James Sproule is Chief Economist at the Institute of Directors.
Good business strategists know never to waste an opportunity, and irrespective on where one sits on the topic of Brexit, it is without a doubt an opportunity to do things differently. The path recent UK governments have taken cannot be fully attributed to the EU, but it can at least be said they have significant influence our decision-making throughout recent years. Peter Drucker once said that “the entrepreneur always searches for change, responds to it, and exploits it as an opportunity”. Leaving the EU means we have an opportunity to not only review the areas that have been directly influenced by Brussels, but also the areas that have not – this is a time for change and business should see this as a golden opportunity.
Britain has to earn its way in the world. This is not a new concept, but in recent years much of Europe, including the UK, has tested to near-destruction the thesis that governments can run budget deficits indefinitely. The Institute of Directors has always doubted that this approach is possible or even desirable. By opting for Brexit, the UK has given itself no choice but to make its public finances more sustainable, even if not everyone yet realises this.
The negotiation process of leaving the EU will take some time, and businesses hope that the UK will get the best deal it can. One area that is particularly up in the air is financial services, which is a significant chunk of our economy. The future of ‘passporting’ rights throughout the economic bloc will be defined throughout the negotiation process, but only once Article 50 has been triggered. In the meantime, there is much the UK government can do to make the UK a more attractive environment for investment.
Under EU Law, the UK is obliged to cap investment banking bonuses – removing this would be even more of an incentive to keeping financial services based in the UK than reducing corporation tax. The UK has for decades been one of the most attractive places in the world for financial services business. It remains to be seen just how attractive the rest of the EU really wishes to be in accommodating financial services: would they really abandon the Financial Transaction Tax?
The UK has a strong history of being a trading nation. Brexit means this is now more important than ever we look to Europe and beyond. While trade agreements are not necessary to trade, they do make it easier – and while any deals outside the EU will have to wait until we leave to be made official, we should be reaching out to other countries in anticipation. Already it seems that bi-lateral deals may be quicker to conclude than we expect.
Britain was the originator of free trade, we should take the bold unilateral step to remove all import tariffs. This could undoubtedly raise political questions, but on the other hand, it would also reduce prices for consumers and businesses. HMRC collected just over £3 billion in tariffs last year, as part of our contribution to the EU. Eliminating tariffs would send a clear message to businesses around the world that we welcome them.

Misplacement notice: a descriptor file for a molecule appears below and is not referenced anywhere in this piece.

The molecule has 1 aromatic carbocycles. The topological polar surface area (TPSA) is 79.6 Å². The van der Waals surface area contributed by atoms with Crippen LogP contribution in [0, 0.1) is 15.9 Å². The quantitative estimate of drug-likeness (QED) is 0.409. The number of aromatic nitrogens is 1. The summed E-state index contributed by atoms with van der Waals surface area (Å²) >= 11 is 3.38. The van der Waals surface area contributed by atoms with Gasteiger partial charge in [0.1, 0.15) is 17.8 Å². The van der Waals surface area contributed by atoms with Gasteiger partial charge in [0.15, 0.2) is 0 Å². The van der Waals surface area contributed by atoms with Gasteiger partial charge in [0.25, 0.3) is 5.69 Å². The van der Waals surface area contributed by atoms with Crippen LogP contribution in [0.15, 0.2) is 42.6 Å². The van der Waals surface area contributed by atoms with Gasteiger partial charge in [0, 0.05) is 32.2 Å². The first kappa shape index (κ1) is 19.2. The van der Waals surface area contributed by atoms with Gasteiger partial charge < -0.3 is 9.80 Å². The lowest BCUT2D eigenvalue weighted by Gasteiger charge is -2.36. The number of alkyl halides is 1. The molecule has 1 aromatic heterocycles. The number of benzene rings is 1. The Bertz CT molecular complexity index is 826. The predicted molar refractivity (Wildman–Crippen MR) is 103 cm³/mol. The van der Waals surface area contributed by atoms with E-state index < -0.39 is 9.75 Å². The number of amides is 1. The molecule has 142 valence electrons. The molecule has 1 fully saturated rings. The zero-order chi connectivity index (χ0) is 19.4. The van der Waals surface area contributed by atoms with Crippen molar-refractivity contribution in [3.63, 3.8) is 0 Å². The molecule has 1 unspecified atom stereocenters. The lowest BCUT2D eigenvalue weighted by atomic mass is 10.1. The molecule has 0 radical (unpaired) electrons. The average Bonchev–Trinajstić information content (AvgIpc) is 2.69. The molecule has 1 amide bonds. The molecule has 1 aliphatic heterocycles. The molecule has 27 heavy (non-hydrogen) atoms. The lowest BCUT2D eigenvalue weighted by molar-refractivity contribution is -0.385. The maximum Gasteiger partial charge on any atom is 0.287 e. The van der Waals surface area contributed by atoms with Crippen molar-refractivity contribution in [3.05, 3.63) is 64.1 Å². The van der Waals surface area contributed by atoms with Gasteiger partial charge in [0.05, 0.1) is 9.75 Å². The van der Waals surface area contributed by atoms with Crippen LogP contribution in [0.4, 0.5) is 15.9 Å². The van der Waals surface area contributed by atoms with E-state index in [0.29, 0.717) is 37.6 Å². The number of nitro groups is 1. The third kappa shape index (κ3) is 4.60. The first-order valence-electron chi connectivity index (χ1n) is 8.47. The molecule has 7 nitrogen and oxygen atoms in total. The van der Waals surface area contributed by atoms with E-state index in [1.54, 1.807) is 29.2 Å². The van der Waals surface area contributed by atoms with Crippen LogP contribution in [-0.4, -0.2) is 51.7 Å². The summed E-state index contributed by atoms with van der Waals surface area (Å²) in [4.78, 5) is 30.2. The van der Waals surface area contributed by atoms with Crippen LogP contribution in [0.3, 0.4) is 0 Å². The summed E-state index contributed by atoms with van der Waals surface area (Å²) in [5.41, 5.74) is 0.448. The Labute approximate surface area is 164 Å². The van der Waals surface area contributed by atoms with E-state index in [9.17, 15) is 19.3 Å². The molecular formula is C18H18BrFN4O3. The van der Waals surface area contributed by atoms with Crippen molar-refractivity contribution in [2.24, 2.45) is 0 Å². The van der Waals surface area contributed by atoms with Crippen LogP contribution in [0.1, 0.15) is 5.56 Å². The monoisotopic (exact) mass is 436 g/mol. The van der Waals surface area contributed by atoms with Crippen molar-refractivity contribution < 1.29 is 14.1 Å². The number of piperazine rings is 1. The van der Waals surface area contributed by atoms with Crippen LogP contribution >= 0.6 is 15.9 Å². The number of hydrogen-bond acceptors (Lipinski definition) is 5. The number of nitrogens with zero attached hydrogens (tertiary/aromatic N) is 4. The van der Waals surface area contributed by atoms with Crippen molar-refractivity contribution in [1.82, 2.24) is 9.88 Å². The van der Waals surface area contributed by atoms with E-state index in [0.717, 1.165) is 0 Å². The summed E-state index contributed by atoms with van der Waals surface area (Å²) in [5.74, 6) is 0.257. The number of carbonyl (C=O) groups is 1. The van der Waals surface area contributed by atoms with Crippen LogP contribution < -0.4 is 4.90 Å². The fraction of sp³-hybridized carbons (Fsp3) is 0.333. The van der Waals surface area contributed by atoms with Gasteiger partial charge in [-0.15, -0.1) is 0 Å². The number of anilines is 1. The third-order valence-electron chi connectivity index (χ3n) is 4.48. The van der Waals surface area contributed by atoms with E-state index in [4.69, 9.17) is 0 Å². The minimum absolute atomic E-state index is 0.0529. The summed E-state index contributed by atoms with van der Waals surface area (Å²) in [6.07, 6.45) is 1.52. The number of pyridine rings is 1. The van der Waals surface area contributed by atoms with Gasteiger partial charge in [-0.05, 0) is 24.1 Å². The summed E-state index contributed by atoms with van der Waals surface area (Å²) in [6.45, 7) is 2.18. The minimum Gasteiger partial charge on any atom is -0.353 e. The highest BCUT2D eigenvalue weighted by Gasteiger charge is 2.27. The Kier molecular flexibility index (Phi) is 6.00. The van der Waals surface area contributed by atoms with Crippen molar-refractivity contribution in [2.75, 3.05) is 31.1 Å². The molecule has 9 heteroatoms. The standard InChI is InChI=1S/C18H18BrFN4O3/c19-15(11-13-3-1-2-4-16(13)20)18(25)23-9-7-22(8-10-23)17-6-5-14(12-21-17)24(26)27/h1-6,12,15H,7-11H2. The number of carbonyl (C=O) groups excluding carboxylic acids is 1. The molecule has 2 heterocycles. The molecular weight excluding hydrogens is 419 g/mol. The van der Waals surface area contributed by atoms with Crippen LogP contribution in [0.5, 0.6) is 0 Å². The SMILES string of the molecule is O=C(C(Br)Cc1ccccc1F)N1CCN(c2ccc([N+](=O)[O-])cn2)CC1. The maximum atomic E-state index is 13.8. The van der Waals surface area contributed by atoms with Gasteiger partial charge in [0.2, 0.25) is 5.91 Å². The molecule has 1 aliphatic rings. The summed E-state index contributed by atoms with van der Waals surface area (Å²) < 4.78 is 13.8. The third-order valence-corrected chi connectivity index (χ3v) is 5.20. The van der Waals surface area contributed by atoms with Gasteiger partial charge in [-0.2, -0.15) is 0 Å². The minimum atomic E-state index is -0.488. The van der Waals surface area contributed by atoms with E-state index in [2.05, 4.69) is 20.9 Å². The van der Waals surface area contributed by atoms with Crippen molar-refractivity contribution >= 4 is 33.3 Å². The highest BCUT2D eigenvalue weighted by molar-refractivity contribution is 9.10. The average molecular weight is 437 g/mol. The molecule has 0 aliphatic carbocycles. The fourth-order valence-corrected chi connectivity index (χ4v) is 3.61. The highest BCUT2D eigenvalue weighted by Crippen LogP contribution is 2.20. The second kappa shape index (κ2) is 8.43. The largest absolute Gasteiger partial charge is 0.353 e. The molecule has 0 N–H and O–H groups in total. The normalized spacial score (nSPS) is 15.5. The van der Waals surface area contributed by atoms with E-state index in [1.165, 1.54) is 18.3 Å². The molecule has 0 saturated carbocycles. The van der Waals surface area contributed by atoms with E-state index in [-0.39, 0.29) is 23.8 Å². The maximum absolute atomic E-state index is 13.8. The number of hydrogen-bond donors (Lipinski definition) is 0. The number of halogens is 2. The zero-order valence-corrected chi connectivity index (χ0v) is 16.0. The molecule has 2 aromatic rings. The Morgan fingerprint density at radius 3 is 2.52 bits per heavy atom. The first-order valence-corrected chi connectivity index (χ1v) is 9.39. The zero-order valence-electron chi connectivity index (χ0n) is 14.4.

Regarding internal tax matters, this should too be high on the government’s agenda for change. Never in the course of economic history, has so much been owed by so many to so few; 10 per cent of people pay over 60 per cent of all income taxes. No business would tolerate being so dependent upon such a narrow revenue base. Building a broader, more sustainable, tax base has to be a long term priority. Present Treasury assumptions that historic takes as a percent of economic activity are set for a revival are optimistic at best. Given these principles, there are some immediate to pursue.
Top marginal rates of tax raise little but create lots of disincentives. No one should ever be working more for the State than for themselves. The Government should eliminate the income tax spikes where, as the value of the child benefit and the personal allowance are withdrawn, marginal rates rise above 60 per cent for incomes at £50,000 and £100,000. Although these spikes only affect a few people, it makes no economic sense and certainly distorts work incentives.
The 45 per cent additional rate of income tax, together with the two per cent rate of national insurance contributions, results in almost half of a senior executive’s income being paid in tax above £150,000 per annum. Income tax was set at 40 per cent because that was the optimal revenue point. It is madness to indulge in populism just to send a counterproductive “message”.
Tax on capital an investment is also ripe for reform. Of all the taxes we face, inheritance tax is the most disliked and one which prompts the most avoidance planning. The Conservatives won considerable popularity in proposing to raise the threshold, a promise they have kept after a fashion, with considerable complications. It is time now to abolish inheritance tax and replace it with capital gains tax on death. The tax would be charged on upon any gain arising between acquisition cost and probate value while preserving the existing exemptions. It would be a bold and overdue step in simplification.
There are changes we could make to the tax system to drive forward investment. The Annual Investment Allowance was reduced from £500,000 in 2015 to £200,000 in 2016. This means that where a company is looking to invest more in their businesses they now face higher tax charges. Clearly this is not the message we want to be sending. A reversal to the higher allowance is an immediate priority.
The world is awash with opportunity. We are in the midst of arguably the biggest economic change since the industrial revolution of the 1840s. Our goal has to be building upon the UK’s already impressive record as the centre for entrepreneurism across Europe. This means taking advantage of the emerging intellectual revolution, putting public finances on a sustainable path and providing incentives to invest in our future.